I’ll confess that I am neither overly fond of domestic pets or an animal activist. But that doesn’t mean that I’ll support animal cruelty or suffering.
Quite the opposite. I’ll further admit that I went to a bullfight in Madrid many years ago and have also ridden elephants, twice, up the windy steep cobbled streets to Jaipur’s Amber Fort.
However, as the years have passed, I now embrace a much more humane and ethical stance to the way animals are treated.
I read about Elefantastic on TripAdvisor and researched its website and its approach to elephant welfare. A short drive from Jaipur, Elefantastic is a sanctuary. I eagerly contact Rahul Choudhary, its founder, who promises an intimate and unique experience with his “family”.
This seems too good an opportunity to resist.
Six years ago, Rahul gave up plying his trade as a mahout. Every morning he cajoled his elephant to haul enthusiastic tourists up and down the same cobbled streets that I once had.
Instead he transformed his passion for the world’s largest land animals into opening a sanctuary to care for sick and ill-treated elephants. Many were rescued from circuses.
Gaining Sampa’s Trust
I begin the afternoon by being introduced to Sampa, a forty-six year-old matriarch, weighing in at more than four tonnes, and her mahout, Imran.
Cautious at first, I’m unsure what to expect. Imran assures me that Sampa likes to be stroked around her eyes, cheeks and trunk. Nervously, I shuffle closer, make eye contact, and begin to gain her trust.
I needn’t have worried. It’s amazing how calm and gentle she is. Imran rolls and folds small bundles of food parcels of sugar cane wrapped in grass.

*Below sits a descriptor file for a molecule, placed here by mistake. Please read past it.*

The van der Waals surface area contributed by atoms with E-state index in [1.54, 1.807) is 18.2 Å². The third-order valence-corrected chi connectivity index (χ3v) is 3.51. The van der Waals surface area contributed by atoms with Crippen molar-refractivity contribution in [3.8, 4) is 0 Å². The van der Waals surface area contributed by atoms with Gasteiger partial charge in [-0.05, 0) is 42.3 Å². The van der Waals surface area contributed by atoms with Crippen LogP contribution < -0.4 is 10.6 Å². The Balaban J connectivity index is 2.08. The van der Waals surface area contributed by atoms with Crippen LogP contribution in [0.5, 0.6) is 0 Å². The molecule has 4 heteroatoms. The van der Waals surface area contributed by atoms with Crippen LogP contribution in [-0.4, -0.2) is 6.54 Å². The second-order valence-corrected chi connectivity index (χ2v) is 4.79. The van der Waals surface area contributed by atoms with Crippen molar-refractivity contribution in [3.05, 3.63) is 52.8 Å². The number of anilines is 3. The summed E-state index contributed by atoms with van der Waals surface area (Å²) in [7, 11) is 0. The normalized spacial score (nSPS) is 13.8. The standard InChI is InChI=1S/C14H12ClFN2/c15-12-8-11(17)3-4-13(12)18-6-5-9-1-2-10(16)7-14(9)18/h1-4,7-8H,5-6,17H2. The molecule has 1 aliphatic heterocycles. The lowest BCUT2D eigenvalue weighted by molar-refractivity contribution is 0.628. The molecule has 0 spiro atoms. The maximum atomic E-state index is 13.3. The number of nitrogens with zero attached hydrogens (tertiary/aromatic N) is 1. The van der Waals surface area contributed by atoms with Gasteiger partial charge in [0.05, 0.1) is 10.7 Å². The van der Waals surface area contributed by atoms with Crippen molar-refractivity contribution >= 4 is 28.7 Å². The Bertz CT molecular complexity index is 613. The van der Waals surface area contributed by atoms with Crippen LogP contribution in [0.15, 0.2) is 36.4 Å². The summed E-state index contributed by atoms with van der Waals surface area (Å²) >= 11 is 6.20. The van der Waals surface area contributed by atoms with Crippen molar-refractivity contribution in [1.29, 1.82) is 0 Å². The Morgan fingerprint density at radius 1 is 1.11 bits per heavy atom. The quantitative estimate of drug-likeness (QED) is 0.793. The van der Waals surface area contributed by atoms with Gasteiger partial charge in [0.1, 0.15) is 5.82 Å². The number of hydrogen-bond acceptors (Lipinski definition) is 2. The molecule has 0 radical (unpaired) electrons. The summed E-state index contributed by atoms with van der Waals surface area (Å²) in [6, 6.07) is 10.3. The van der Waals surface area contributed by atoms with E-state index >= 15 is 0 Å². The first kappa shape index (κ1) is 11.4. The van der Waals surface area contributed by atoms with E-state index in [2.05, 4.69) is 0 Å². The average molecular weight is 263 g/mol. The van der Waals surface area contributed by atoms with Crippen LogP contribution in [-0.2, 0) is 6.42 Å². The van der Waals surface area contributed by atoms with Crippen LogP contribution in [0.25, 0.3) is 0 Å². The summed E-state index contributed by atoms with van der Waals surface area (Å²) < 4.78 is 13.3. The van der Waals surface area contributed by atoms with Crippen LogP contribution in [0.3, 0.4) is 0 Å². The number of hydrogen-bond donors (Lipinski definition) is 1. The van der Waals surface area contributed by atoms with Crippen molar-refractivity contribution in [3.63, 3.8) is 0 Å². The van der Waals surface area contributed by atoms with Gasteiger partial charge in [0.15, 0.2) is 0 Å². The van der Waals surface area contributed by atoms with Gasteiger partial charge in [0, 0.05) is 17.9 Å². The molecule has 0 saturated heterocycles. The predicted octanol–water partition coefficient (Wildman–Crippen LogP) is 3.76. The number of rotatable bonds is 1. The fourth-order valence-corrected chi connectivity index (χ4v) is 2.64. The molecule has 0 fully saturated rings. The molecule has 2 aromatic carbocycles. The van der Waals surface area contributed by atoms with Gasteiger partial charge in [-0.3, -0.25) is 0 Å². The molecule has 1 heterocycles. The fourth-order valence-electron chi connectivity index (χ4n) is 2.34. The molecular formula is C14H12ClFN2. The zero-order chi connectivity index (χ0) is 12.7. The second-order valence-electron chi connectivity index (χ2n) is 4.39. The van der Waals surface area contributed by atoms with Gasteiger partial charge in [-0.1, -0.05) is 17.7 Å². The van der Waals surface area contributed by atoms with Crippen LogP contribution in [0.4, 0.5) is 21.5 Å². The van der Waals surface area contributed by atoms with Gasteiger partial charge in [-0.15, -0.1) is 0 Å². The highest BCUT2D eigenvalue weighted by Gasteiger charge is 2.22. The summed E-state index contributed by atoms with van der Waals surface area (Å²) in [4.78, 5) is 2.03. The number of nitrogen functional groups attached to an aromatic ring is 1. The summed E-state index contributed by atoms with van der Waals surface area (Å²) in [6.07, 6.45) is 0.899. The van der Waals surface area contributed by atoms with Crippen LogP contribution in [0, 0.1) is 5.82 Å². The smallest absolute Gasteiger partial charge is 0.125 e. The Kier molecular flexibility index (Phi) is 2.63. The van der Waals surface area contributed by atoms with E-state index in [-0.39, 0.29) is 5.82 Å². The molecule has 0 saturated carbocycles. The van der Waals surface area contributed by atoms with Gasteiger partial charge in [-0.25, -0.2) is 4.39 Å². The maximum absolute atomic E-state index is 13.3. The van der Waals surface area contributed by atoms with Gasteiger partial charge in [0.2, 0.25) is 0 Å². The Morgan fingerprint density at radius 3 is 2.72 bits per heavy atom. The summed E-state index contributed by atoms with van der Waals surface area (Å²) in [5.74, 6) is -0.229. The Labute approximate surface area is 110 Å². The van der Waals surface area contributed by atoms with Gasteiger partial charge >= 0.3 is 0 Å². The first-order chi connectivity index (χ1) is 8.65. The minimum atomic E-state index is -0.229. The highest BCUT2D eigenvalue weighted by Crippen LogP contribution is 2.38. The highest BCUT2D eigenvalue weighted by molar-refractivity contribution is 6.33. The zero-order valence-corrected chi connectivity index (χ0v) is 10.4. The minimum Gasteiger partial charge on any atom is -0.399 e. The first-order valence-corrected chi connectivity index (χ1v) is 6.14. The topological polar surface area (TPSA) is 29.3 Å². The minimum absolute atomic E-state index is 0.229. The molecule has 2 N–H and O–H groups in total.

My job couldn’t be simpler – I simply ask Sampa to ley (take her food) and dur (eat) and continue massaging her! She playfully nudges me gently with her trunk to remind me what my duty is!
Do you know that 36 commands are often used to communicate with elephants? Sampa devours up to 200 kgs every day and enjoys a diet of sugar-cane, corn, millet, alfafa, bananas, coconuts, and of course, chapatis!
Don’t Give Up The Day Job!
I’m certainly no Picasso or Rembrandt. I ashamedly struggle to draw a stickman and it’s no surprise that no-one ever wants to partner me at Pictionary!
So, I am more than a little nervous when Imran enquires if I’d like to use Sampa’s huge torso as the canvas for my masterpiece! Using natural, organic, and completely safe paints, I endeavour to express some form of artistic talent.
Apart from my obvious lack of colour coordination and with the heavy touch of a black-smith, I am at some disadvantage – people in Rajasthan have been decorating elephants for centuries.
Alas, it is obvious that my handiwork is not going to win any awards. I fail to even draw the Hindu symbol of prosperity and good luck, the swastika, properly and I’ve been visiting India for ten years! I make a mental note to delete every trace of evidence of my efforts.
It’s pretty sweet to hand-wash an elephant!
I’m sure everyone is as curious as me as to what I had drawn! To avoid further humiliation, I swiftly pamper Sampa with a much-needed drink and scrub-down. An elephant can devour 150 litres of water every day in summer – and 80 in winter.
Sampa signals her intention and waves her trunk. I satisfy her thirst by squirting water into her dangling appendage’s soft and nimble pink lips
Recent restrictions imposed by Elefantastic’s vet prohibits guests from fully bathing the elephants during the colder winter months – further evidence that Rahul and his team are focused on their elephants’ welfare.
I sought an “a-ha” moment and to be educated. I searched for a genuine sanctuary that offered me an opportunity to interact with elephants in a humane environment.
By the end of my visit, I have succeeded. I vow never to ride another elephant again or promote any “attraction” that promotes cruelty to these wonderful creatures.
I encourage you to support Rahul and his team. Elefantastic is the perfect name for such an incredible and intimate experience. I’m sure discussions will persist whether such places truly balance elephants’ needs with those of excited tourists and the mahouts and their families.
Many elephants are mistreated and forced to work in the growing tourism industry. At Elefantastic I witnessed no hooks, spikes, shackles, chains or mistreatment.
Instead I observed a team dedicated to these remarkable animals’ welfare and protection. To discover more about Elefantastic, visit its website.